I saw the harbor and there were names to the islands and locations, to identify where we were. It was nice not to sit in traffic and get to Quincy so fast. The ship yard with the big gray navy ship and the blue and white waste tanks on the other side where the plant is located, made for some interesting conversation. A plant that sits wide in the open for all to see but the contents remain hidden and unexposed. Just the way we like it. No scent left behind!
The fish however weren't so subtle. Of course, it is the ocean but I could not remember last year such a potent scent. The wind was blasting as the captain tortured us with his "lead-foot" driving over the Atlantic/Boston Harbor currents, as we experienced the boat going up and down like a see-saw. The white egg-shaped buildings, I never knew that was Deer Island. We saw the Fore River in Quincy and a pack of seagulls chasing a snack around the Harbor. The sea-salt swirled around the ocean waters like someone had just dumped a 2-ton salt shaker in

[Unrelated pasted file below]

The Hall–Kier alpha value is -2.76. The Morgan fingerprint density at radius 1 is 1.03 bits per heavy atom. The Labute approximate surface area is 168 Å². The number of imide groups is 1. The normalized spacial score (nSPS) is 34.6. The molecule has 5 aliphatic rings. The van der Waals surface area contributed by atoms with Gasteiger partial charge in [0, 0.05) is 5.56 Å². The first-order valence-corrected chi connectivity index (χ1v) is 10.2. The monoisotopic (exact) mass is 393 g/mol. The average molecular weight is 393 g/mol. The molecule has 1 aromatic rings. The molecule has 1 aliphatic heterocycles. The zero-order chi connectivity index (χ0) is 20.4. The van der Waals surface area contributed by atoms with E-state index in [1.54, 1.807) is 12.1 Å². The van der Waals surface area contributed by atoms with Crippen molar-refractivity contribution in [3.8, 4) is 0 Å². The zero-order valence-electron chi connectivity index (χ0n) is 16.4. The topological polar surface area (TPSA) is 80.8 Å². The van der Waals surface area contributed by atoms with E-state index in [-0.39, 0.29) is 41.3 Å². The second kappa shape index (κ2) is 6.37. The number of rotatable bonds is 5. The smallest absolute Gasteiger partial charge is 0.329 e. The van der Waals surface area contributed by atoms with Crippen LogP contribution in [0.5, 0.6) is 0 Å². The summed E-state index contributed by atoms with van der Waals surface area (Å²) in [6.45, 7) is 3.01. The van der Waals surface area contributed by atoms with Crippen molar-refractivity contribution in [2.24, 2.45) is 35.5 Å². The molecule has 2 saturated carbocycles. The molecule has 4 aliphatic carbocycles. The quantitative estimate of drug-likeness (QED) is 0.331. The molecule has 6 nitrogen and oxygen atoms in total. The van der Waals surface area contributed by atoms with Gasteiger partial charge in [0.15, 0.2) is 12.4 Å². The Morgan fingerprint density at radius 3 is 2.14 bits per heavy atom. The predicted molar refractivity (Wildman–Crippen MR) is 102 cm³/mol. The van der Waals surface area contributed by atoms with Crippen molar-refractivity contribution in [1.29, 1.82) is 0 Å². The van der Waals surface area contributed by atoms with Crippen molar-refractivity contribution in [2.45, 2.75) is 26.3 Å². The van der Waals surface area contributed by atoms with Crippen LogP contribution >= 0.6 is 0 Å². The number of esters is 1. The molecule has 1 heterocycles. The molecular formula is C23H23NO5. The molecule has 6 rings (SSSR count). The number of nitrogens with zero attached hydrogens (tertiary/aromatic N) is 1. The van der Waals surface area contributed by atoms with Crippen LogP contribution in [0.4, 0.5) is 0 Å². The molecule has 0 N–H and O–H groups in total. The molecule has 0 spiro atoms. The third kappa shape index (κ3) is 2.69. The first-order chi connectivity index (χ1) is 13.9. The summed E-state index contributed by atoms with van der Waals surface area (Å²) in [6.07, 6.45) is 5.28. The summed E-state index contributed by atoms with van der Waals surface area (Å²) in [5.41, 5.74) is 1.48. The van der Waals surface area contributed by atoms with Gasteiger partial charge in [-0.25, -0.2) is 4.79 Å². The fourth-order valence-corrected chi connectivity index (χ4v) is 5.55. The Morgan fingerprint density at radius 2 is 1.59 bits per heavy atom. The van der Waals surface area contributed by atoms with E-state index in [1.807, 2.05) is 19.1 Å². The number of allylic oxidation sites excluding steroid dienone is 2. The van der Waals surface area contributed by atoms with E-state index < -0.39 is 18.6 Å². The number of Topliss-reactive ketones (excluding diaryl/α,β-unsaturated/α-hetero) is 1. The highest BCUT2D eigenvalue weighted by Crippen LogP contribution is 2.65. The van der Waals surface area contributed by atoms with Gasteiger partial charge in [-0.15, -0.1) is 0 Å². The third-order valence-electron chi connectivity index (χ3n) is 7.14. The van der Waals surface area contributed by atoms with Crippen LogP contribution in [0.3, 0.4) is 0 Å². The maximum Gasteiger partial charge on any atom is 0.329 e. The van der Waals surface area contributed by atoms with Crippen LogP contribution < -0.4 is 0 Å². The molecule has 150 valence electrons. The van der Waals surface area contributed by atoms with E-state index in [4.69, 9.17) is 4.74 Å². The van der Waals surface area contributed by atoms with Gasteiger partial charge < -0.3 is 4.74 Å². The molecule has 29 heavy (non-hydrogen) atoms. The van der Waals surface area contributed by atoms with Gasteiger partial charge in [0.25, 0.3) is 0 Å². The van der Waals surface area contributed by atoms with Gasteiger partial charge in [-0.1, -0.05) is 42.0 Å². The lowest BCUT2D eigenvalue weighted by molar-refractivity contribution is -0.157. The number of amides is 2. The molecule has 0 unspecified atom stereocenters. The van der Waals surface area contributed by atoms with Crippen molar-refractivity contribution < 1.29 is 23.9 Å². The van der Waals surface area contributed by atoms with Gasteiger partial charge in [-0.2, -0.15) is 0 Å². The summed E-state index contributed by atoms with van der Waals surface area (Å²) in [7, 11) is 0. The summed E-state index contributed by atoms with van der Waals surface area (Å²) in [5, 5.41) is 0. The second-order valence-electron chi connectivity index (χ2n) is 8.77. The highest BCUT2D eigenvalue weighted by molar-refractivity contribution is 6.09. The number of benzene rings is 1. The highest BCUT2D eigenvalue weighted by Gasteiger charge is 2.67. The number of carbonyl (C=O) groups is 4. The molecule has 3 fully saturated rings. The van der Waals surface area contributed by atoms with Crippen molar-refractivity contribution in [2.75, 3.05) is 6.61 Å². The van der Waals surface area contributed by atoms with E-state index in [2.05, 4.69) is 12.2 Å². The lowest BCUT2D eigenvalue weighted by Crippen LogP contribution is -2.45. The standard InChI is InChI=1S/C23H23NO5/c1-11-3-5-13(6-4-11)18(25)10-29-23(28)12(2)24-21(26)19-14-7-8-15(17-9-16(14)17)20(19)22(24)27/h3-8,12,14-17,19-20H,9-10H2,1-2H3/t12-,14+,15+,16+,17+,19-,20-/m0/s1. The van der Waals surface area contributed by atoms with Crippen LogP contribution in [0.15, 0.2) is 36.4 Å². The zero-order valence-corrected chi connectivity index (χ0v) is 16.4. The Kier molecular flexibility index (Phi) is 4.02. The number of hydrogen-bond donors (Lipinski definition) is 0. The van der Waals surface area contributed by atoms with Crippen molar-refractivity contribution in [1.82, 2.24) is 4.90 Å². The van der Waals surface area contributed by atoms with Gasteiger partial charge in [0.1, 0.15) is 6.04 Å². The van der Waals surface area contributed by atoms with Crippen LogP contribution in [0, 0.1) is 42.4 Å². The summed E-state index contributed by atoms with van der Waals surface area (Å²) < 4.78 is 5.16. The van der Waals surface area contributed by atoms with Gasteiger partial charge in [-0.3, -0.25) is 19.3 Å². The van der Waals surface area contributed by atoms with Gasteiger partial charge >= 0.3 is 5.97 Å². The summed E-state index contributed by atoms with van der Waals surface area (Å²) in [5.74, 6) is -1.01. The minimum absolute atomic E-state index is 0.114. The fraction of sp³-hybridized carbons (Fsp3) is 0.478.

The professor went around the group and labeled each one of us as a part of the sewage water system and everyone worked their part nicely. He also mentioned the problems of the harbor and discussed an interesting story about his friend and his response to a very unpleasant situation involving manure around the harbor. The professors friend stepped into manure while he was jogging and sewed multiple towns around to make the point clear regarding the condition of the harbor and impact change. We learned that by next year the pipes that continue to feed waste into the Harbor will complete be removed by next year and that every time it rains there is a very small percentage of bacteria in the water. I also was not aware the Intercontinental Hotel has a tunnel running under it. Overall the harbor looked great except for the random pieces of trash floating here and there. The locals sat in their boats, living it large and waving at us, and we observed a harbor I was formally introduced to, today.